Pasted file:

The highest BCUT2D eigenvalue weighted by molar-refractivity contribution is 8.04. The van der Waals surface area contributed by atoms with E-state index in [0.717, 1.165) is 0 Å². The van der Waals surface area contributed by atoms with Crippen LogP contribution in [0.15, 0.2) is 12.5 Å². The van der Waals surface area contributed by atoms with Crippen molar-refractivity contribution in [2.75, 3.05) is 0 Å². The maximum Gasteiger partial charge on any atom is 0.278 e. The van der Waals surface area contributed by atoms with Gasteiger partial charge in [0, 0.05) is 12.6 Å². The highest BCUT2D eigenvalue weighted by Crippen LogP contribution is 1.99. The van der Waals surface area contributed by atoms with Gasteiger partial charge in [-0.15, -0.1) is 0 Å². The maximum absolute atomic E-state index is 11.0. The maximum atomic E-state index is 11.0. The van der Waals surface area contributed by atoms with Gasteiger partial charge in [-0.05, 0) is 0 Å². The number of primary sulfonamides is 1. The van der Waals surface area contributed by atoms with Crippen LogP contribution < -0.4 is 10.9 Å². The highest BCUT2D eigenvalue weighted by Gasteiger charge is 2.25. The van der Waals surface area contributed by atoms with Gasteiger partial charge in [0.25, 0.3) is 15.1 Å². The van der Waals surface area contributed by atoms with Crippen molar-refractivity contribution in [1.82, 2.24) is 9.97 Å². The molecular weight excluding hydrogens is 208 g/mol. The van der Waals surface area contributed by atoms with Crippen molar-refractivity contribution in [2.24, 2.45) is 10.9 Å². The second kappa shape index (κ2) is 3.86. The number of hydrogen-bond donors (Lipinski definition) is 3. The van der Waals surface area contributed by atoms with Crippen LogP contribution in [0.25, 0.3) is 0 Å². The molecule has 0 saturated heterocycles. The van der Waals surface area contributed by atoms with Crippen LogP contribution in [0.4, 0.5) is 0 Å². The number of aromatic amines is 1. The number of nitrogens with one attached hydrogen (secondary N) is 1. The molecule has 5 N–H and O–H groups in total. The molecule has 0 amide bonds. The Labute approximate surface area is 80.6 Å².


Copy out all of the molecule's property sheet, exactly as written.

The highest BCUT2D eigenvalue weighted by molar-refractivity contribution is 8.04. The van der Waals surface area contributed by atoms with E-state index in [0.717, 1.165) is 0 Å². The van der Waals surface area contributed by atoms with Crippen LogP contribution in [0.15, 0.2) is 12.5 Å². The van der Waals surface area contributed by atoms with Crippen molar-refractivity contribution in [2.75, 3.05) is 0 Å². The maximum Gasteiger partial charge on any atom is 0.278 e. The van der Waals surface area contributed by atoms with Gasteiger partial charge in [0, 0.05) is 12.6 Å². The highest BCUT2D eigenvalue weighted by Crippen LogP contribution is 1.99. The van der Waals surface area contributed by atoms with Gasteiger partial charge in [-0.15, -0.1) is 0 Å². The maximum absolute atomic E-state index is 11.0. The maximum atomic E-state index is 11.0. The van der Waals surface area contributed by atoms with Gasteiger partial charge in [-0.05, 0) is 0 Å². The number of primary sulfonamides is 1. The van der Waals surface area contributed by atoms with Crippen LogP contribution < -0.4 is 10.9 Å². The highest BCUT2D eigenvalue weighted by Gasteiger charge is 2.25. The van der Waals surface area contributed by atoms with Gasteiger partial charge in [0.25, 0.3) is 15.1 Å². The van der Waals surface area contributed by atoms with Crippen molar-refractivity contribution in [1.82, 2.24) is 9.97 Å². The molecular weight excluding hydrogens is 208 g/mol. The van der Waals surface area contributed by atoms with Crippen molar-refractivity contribution in [2.24, 2.45) is 10.9 Å². The second kappa shape index (κ2) is 3.86. The number of hydrogen-bond donors (Lipinski definition) is 3. The van der Waals surface area contributed by atoms with Crippen LogP contribution in [0.25, 0.3) is 0 Å². The molecule has 0 saturated heterocycles. The van der Waals surface area contributed by atoms with Crippen LogP contribution in [0.4, 0.5) is 0 Å². The number of aromatic amines is 1. The number of nitrogens with one attached hydrogen (secondary N) is 1. The molecule has 5 N–H and O–H groups in total. The molecule has 0 amide bonds. The Labute approximate surface area is 80.6 Å².